The Health Professions Council of South Africa (HPCSA) was established in 2000 as a regulatory body designated to determine standards of ethical and professional practice for registered health practitioners in South Africa. They also have the power to institute disciplinary proceedings against health professionals registered to practise as such in accordance with the rules set by their Professional Board.
In line with these disciplinary powers, the HPCSA may convene a committee of inquiry and investigate complaints lodged against a healthcare professional. These proceedings and investigations before the HPCSA are quasi-judicial and carry the same weight in law as that of magistrates’ courts.
Depending on the facts of each case, the HPCSA can decide to: caution or reprimand; impose a fine between R1,000 and R70,000; prescribe community service; suspend for a period; or remove the person from the register of health professionals and in essence prevent a member from practising medicine in South Africa.
As the only regulatory body for doctors in South Africa, the HPCSA is the only institution that can hold medical practitioners accountable and protect patients from their misconduct.
This is a responsibility that should not be taken lightly in a country where widespread systematic dysfunction, especially in our public healthcare system, leaves patients at a disadvantage and vulnerable to abuse, negligence and malpractice.
Given the state of our healthcare sector overall, it has never been more essential for the HPCSA to fulfil its mandate and carry out its functions in a manner that instils confidence in its members and the public.
Legal services in disarray
As part of the work done by the Women’s Legal Centre (WLC) in ensuring women’s rights to sexual reproductive health, we have been monitoring the HPCSA since the minister of health appointed a ministerial task team in 2015 to investigate reports of widespread dysfunctionality, and it appears that since 2015 very little has changed at the HPCSA.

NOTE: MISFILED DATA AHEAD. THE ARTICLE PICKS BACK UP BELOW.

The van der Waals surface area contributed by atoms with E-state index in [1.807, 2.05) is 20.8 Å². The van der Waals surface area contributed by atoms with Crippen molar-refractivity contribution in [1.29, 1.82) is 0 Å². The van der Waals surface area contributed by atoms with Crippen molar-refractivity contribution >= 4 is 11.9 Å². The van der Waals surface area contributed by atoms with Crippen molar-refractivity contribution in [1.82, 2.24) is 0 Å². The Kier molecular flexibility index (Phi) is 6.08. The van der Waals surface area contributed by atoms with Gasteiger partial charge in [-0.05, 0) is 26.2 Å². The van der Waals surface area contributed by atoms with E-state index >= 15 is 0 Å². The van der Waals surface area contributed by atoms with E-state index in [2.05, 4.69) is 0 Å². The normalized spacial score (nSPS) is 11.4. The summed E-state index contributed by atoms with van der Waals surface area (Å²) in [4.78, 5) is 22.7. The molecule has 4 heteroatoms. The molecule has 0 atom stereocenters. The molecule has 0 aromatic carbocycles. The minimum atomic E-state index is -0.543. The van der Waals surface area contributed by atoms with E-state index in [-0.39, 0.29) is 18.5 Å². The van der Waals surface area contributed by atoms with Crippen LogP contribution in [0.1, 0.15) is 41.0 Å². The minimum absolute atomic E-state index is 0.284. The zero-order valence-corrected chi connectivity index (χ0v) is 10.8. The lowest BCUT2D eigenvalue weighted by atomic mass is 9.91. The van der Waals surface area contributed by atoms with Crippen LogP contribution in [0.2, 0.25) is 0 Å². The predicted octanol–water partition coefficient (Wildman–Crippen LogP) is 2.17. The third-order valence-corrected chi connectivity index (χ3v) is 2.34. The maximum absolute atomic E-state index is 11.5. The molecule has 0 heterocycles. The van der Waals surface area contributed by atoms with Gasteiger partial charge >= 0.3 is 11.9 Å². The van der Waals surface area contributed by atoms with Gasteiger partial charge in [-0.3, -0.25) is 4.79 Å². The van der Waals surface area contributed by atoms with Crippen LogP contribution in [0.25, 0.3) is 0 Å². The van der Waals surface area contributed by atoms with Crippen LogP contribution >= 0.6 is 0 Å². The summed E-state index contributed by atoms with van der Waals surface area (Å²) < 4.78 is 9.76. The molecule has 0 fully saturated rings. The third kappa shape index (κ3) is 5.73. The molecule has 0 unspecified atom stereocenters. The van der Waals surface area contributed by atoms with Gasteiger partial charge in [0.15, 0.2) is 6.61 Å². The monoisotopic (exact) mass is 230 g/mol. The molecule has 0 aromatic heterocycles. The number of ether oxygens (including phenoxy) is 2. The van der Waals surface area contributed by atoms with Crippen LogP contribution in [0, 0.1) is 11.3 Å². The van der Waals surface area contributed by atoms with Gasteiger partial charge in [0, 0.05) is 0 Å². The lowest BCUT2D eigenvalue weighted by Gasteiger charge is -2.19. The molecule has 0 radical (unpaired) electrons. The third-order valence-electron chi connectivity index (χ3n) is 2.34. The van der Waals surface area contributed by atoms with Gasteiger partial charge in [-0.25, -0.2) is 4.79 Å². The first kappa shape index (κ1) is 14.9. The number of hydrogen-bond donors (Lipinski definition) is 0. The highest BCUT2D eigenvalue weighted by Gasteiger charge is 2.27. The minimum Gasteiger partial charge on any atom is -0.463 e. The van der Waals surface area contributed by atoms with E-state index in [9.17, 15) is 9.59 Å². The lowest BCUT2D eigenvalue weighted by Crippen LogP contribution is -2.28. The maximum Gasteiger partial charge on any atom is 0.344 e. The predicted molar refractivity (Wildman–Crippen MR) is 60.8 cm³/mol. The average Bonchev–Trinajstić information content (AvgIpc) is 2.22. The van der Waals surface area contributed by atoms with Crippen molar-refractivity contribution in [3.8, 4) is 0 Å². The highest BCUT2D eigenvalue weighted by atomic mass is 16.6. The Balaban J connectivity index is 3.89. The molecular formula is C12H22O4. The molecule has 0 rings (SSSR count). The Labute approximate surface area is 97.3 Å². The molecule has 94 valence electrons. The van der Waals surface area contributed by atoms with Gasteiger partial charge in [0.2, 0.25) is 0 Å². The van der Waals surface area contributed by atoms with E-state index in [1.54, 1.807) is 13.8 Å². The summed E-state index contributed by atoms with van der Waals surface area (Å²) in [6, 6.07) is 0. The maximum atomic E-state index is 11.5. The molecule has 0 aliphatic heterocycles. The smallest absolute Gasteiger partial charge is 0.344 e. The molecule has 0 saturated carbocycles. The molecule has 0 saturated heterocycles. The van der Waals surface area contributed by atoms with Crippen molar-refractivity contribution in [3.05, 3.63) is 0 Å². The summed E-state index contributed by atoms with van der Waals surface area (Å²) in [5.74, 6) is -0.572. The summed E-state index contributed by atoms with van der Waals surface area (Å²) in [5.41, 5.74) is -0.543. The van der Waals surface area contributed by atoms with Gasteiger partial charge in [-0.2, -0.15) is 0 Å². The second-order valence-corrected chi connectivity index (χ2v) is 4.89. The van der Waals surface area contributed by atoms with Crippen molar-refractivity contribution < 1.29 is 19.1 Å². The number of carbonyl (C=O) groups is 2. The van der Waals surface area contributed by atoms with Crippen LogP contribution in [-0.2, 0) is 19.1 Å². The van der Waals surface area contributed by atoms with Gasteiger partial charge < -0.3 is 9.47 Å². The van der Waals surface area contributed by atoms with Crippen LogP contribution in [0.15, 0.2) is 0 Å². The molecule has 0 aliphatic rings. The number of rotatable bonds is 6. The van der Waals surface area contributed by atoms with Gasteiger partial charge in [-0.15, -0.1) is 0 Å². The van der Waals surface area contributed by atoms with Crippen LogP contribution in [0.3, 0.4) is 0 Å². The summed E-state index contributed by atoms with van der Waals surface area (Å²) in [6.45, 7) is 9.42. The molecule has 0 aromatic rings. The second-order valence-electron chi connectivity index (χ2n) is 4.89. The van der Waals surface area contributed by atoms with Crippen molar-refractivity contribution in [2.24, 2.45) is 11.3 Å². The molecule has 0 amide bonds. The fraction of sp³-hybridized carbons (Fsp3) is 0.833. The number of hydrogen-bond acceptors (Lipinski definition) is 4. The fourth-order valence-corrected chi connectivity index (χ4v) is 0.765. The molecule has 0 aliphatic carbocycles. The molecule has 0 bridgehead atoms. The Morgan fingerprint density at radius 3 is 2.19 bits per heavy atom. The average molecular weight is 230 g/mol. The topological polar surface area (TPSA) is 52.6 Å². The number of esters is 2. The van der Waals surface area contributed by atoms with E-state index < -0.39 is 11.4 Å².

The ministerial task team’s report of 2015 noted that the HPCSA was failing to carry out its statutory mandate across its five functions of:
- registration of health professionals;
- examination and recognition of qualifications of practitioners;
- professional conduct enquiries;
- approval of training schools; and
- continued professionals’ development.
Investigations into the state of professional conduct inquiries at the HPCSA found that their legal services were severely dysfunctional, mismanaged, and maladministered.
The investigation also found that their legal services were often encumbered by irregularities and undue delays which prejudiced all parties involved in their proceedings. Several recommendations were made by the task team to remedy the problems within the HPCSA, but more than seven years later, we are still seeing the same issues presenting themselves.
Bungled justice: Case of Dr Ganes Anil Ramdhin
In July 2020, the WLC, acting on behalf of Zoleka Helesi, a now-deceased theatre performer, submitted a complaint wherein we detailed the horrific experience that culminated in her death. The complaint was lodged against Dr Ganes Anil Ramdhin, an obstetrician and gynaecologist operating a medical practice from Khayelitsha in Cape Town.
At the time of lodging the complaint, Zoleka was still alive and experienced frustration with the lack of communication and lengthy waiting period from the HPCSA. This initial administrative bungling of her complaint was then followed by a pattern of maladministration, mismanagement and undue delays that accumulated in the withdrawal of preliminary suspension proceedings in 2021.
Due to procedural irregularities by the HPCSA itself, they could not proceed with the suspension of Dr Ramdhin and due to their own misconduct in handling Zoleka’s complaint, Dr Ramdhin could continue to practice medicine despite him facing serious charges of misconduct and having been found guilty of misconduct on other occasions by the HPCSA.
After the precautionary suspension hearing was abandoned in February 2021, the matter was then referred to another HPCSA professional board to determine the way forward, and in December 2021 the HPCSA determined there were sufficient grounds for a professional conduct inquiry and that the matter should be heard before an HPCSA Professional Conduct Committee.
The matter was then postponed multiple times at the request of the still-practising Dr Ramdhin, which led to an entire year of postponements that meant that for 2022 the Professional Conduct Committee made no progress and continued to allow the doctor accused of causing the death of two black women to continue practising.